The hot tub is made of molded fiberglass: on three sides a bench will seat five comfortably (and ten who are friendly), and on the fourth side there is contoured couch for one luxurious soak. There are two rubber mounted buttons here. You may push either the right or left button. The rising sun puts a rosy glow on everything. The underwater light is on. The bubbling jets are on. You see thermometer and Hot Tub Bar here. Aaaahhhh! The water is at that perfect temperature where you can just lie in here forever. Splash!

"....Hello World: travels in virtuality is made with object oriented programming via the LambdaMOO Core; lots of post-its and small notebooks; manuscripts created with A4 paper and inscribed by nice black pens (medium tip) then typed up in Microsoft Word; ink, print and paper via Raw Nerve Books; PDF downloads; Typepad blogging software, and the user's imagination."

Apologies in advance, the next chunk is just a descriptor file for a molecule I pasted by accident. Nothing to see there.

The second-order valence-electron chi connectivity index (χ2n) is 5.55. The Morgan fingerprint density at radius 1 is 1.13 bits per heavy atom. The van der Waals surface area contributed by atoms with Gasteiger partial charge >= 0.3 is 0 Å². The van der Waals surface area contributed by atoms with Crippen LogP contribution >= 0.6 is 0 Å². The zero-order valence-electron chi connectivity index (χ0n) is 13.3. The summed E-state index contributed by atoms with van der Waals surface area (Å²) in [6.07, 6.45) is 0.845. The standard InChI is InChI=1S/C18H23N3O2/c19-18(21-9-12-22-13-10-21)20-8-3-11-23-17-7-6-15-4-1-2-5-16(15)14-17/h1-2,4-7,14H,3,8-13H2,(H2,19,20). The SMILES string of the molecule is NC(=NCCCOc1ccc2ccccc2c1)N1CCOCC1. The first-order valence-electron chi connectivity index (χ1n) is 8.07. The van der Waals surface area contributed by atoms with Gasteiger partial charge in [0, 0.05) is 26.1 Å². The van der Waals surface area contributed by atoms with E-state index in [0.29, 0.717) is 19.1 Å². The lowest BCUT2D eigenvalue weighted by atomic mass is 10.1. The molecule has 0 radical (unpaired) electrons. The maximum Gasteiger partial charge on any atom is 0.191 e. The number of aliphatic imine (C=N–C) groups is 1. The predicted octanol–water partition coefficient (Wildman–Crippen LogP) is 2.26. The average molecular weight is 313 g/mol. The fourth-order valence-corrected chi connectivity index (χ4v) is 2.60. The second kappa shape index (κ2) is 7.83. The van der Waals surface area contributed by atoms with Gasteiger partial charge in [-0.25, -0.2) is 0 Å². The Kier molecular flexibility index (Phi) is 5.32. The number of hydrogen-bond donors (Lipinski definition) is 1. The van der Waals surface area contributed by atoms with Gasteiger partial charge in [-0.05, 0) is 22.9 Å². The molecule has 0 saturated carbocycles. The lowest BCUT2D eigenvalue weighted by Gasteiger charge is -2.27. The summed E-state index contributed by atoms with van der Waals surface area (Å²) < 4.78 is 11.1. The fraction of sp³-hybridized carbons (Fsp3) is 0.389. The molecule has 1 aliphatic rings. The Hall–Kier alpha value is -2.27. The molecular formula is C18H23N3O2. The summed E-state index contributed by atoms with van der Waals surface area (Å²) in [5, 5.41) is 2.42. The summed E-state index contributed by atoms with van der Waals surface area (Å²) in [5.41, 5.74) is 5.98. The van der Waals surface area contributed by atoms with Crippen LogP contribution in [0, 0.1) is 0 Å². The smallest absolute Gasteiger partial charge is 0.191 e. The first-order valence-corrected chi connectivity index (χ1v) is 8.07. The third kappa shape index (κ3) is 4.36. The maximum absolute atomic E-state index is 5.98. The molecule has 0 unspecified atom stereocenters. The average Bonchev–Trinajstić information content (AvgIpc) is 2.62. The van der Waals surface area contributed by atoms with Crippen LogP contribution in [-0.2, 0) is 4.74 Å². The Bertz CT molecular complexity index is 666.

Visit Sue Thomas' statement on Authoring Software to find out more.

MUDS and MOOs - Papers, Discussions, and Narratives

  1. Richard Bartle, Designing Virtual Worlds,, Berkeley: New Riders, 2003

  2. Richard Bartle, "Interactive Multi-User Computer Games," MUSE Ltd Research Report, December, 1990
    M UD1 was written by Roy Trubshaw and Richard Bartle at Essex University on a DECsystem-10 mainframe. Trubshaw began in Autumn 1978, and Bartle took over in Summer 1980. Initially, the game was playable only by students at the university and guests using (what was then) EPSS. After a year or so, however, external players began to direct-dial from home using modems, and the game's popularity grew.

  3. David Blair, WAXweb, hosted by the Institute for Advanced Technology in the Humanities at the University of Virginia

  4. Juli Burk, 'ATHEMOO and the Future Present: Shaping Cyberspace into a Theatre Working Place" in Stephen A. Schrum, editor, "Theatre in Cyberspace: Issues of teaching, Acting, and Directing NY: Peter Lang Publishing, 1999. pp. 109-134